Germany is the fourth-largest donor to the Global Fund. Germany’s investments have helped the Global Fund partnership save more than 27 million lives and reduce deaths from AIDS, TB and malaria by one-third. As a leading voice in global health and development, Germany has advocated the need for international cooperation around global health security, health systems strengthening and antimicrobial resistance. It strongly endorses the need to reduce inequalities in accessing health care, overcoming human rights and gender barriers.

The Global Fund welcomed the government of Italy’s announcement that it will contribute €161 million to the Global Fund over the next three years, as also announced in Biarritz by Prime Minister Giuseppe Conte. This pledge – representing a 15% increase from Italy’s previous contribution – is a clear demonstration of the country’s commitment to end the epidemics of HIV, tuberculosis and malaria.

Italy has been a strong supporter of the Global Fund since it was established in 2002. Italy hosted the first meeting of donors to replenish the Global Fund’s resources in Rome in 2005. It has also played a key role in shaping Global Fund’s policies, including advancing human rights, building stronger systems of health and investing in challenging operating environments.

The Swiss Federal Council approved a contribution of CHF64 million to the Global Fund’s Sixth Replenishment. This is the highest contribution ever granted by Switzerland to the Global Fund.

Switzerland shares a seat with Canada and Australia on the Global Fund Board. With this representation, Switzerland plays a key role in initiating and shaping discussions on issues such as embedding the fight against the three diseases in the broader universal health coverage agenda, strengthening Country Coordinating Mechanisms, and promoting the role of civil society and the provision of health services to vulnerable and marginalized populations.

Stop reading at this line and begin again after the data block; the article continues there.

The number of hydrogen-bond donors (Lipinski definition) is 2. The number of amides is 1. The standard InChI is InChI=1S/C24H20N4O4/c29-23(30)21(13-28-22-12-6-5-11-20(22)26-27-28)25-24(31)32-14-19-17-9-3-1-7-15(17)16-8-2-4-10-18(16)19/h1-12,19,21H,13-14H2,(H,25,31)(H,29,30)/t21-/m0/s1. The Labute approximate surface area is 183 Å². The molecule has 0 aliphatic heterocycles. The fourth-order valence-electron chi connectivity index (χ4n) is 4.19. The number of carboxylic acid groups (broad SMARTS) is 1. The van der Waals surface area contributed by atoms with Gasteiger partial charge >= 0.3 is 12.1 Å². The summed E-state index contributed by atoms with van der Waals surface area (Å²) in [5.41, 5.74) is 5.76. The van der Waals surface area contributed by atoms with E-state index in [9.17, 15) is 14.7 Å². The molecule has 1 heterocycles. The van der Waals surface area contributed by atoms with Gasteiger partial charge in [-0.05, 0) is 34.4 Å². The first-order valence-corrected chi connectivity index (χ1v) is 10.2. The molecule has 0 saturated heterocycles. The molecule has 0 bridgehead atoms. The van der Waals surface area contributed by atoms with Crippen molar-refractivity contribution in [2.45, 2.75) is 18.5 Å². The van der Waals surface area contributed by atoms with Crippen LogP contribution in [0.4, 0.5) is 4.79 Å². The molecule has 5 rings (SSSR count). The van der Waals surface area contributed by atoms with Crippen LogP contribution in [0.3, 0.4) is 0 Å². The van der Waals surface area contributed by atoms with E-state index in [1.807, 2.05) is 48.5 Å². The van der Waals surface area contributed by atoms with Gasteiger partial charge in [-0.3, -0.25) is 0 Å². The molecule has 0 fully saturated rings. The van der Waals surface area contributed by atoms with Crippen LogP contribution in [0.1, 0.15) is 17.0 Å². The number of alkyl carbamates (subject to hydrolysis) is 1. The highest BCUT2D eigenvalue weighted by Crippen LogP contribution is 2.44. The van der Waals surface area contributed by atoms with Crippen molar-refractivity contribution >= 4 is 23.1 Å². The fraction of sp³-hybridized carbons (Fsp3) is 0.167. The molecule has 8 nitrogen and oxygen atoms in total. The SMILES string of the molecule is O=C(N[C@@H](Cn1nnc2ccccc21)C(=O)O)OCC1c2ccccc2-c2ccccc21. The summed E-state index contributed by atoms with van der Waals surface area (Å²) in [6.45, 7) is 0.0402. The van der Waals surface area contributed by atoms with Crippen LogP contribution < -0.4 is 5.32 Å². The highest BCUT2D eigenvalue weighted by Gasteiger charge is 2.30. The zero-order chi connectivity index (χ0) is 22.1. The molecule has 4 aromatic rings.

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France will host the Global Fund’s Sixth Replenishment pledging conference in Lyon 9 – 10 October 2019. The Global Fund seeks to raise at least US$14 billion for the next three years to help save 16 million lives, cut the mortality rate from HIV, TB and malaria in half, and build stronger health systems by 2023.

The Global Fund Replenishment Conference aims to further mobilize efforts to end the epidemics of three of the world’s most devastating diseases by 2030, in line with the Sustainable Development Goals.

EU announces record €550 million contribution to Global Fund

The EU announced a €550 million pledge to The Global Fund during the G7 summit in Biarritz. European Council President Tusk, representing the EU at this year’s G7, made the announcement. It comes ahead of the Global Fund donors’ conference that will take place in October in Lyon, as more support is needed so that developing countries can improve their health systems, reach universal health coverage and help end the 3 epidemics by 2030.

The Global Fund seeks to raise at least €12.6 billion (US$14 billion) for the period 2020-2022. By 2023, these funds should help save an additional 16 million lives, avert 234 million infections, cut the mortality rate from AIDS, tuberculosis and malaria in half, and build stronger health systems.

Today’s pledge is made under the assumption that the EU’s new Multiannual Financial Framework for the period from 2021-2027 and the new external action instrument, which would provide the budget for today’s pledge, are adopted broadly along the lines proposed by the European Commission.